2. China, is the elephant in the room, as they have made huge contracts with the Kurds, to develop their oil, now that they have been told to abandon Ayatollah deals, if they don’t want to get seriously sanctioned by US. It appears that US wants to not give all the oil. But the Chinese want to develop their Silk Road initiative and challenge US government in the area. So the real problem is China’s energy needs not US. And of course for China read US and EU multinationals in China. So it is all a little more subtle than it is depicted here.

  3. U.S. Congressional leadership should censure Trump for his comments about protecting or taking the oil. That is not U.S. policy.

    Under Obama U.S. military action in Syria was dedicated to the defeat of ISIS. The U.S. military continued this program after the election of Trump. Rules of engagement for U.S. forces were to avoid attacks on Syrian military. There was at least one accidental hit on Syrian military units in an area vacated by ISIS shortly before.

    John Bolton wanted to build up U.S. military in Syria to counter Iran. Mattis opposed that. Trump when he made to first call to withdraw U.S. forces made the statement “I don’t care what Iran does in Syria.”

    Trump is so confused that he is becoming major liability to the U.S.

  4. I must admit that this latest of Trump’s ejaculations has really helped the Axis of Resistance.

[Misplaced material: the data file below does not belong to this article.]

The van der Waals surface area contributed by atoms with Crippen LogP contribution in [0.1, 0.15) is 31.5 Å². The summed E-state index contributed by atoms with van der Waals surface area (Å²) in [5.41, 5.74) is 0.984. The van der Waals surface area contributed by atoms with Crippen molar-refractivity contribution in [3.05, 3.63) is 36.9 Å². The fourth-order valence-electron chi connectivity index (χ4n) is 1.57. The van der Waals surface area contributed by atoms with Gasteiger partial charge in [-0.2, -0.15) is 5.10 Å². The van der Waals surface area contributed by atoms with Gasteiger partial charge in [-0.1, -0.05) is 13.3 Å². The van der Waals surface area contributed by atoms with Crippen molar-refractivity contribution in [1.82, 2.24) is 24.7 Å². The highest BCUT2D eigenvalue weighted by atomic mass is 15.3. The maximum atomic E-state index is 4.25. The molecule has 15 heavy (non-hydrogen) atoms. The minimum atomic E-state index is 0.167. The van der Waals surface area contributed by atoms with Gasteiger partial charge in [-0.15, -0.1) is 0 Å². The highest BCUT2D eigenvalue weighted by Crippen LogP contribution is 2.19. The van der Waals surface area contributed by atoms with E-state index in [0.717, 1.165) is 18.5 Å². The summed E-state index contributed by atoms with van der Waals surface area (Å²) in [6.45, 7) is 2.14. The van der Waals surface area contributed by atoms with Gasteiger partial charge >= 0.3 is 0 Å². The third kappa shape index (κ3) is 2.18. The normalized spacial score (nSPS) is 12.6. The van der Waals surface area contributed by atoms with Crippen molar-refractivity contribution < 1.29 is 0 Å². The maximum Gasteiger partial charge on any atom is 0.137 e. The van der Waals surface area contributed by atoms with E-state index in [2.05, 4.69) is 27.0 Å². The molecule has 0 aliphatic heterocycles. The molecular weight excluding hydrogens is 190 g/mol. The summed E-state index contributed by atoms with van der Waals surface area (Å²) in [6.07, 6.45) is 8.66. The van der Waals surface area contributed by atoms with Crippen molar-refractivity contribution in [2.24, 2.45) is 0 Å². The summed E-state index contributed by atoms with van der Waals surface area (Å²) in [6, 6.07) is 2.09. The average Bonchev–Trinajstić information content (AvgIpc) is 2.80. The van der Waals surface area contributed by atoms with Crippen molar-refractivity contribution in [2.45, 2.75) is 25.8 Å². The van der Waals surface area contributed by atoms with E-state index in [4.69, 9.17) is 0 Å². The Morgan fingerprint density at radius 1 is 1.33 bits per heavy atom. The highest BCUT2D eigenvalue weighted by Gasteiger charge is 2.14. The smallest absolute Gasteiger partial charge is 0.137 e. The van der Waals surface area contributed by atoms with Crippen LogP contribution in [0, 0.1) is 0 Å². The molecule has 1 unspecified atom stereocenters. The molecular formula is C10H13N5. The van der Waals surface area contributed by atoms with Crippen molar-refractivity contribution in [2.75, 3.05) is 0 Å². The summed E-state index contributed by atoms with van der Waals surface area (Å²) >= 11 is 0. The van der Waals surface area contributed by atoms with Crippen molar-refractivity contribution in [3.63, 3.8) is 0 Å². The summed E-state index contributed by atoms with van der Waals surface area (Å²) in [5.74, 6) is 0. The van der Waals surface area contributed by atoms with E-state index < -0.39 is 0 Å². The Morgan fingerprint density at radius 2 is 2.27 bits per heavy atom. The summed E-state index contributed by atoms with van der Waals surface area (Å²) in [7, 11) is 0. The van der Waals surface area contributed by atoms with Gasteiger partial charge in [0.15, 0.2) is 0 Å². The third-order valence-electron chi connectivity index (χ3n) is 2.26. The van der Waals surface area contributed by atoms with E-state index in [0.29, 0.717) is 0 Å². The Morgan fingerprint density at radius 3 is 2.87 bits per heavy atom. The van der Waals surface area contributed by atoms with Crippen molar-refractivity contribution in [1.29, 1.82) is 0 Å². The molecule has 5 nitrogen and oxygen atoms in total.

5. Paul Pillar rightly condemns Trump’s talk about taking Syrian oil. Vidbeldavs comments “Trump is so confused that he is becoming major liability to the U.S.” But isn’t it clear that faking a new objective of “keep ISIS from getting money to support terrorism from Syrian oil” was just the best the ‘stay-in-Syria’ cabal could come up with to reverse Trump’s evacuation decision?
    More interesting was VP Pence’s explanation on the KPBS Newshour last night about US military in Syria: Trump only ordered that policing of the Syria-Turkey border should stop; US troops will remain elsewhere in Syria to complete the initial and continuing objective of completely defeating ISIS; and don’t worry because US Special Forces are located where they need to be and he could not say anything about how many and where those Special Forces are in Syria. So much for Trump’s bragging about ‘bringing the boys home’ from Syria.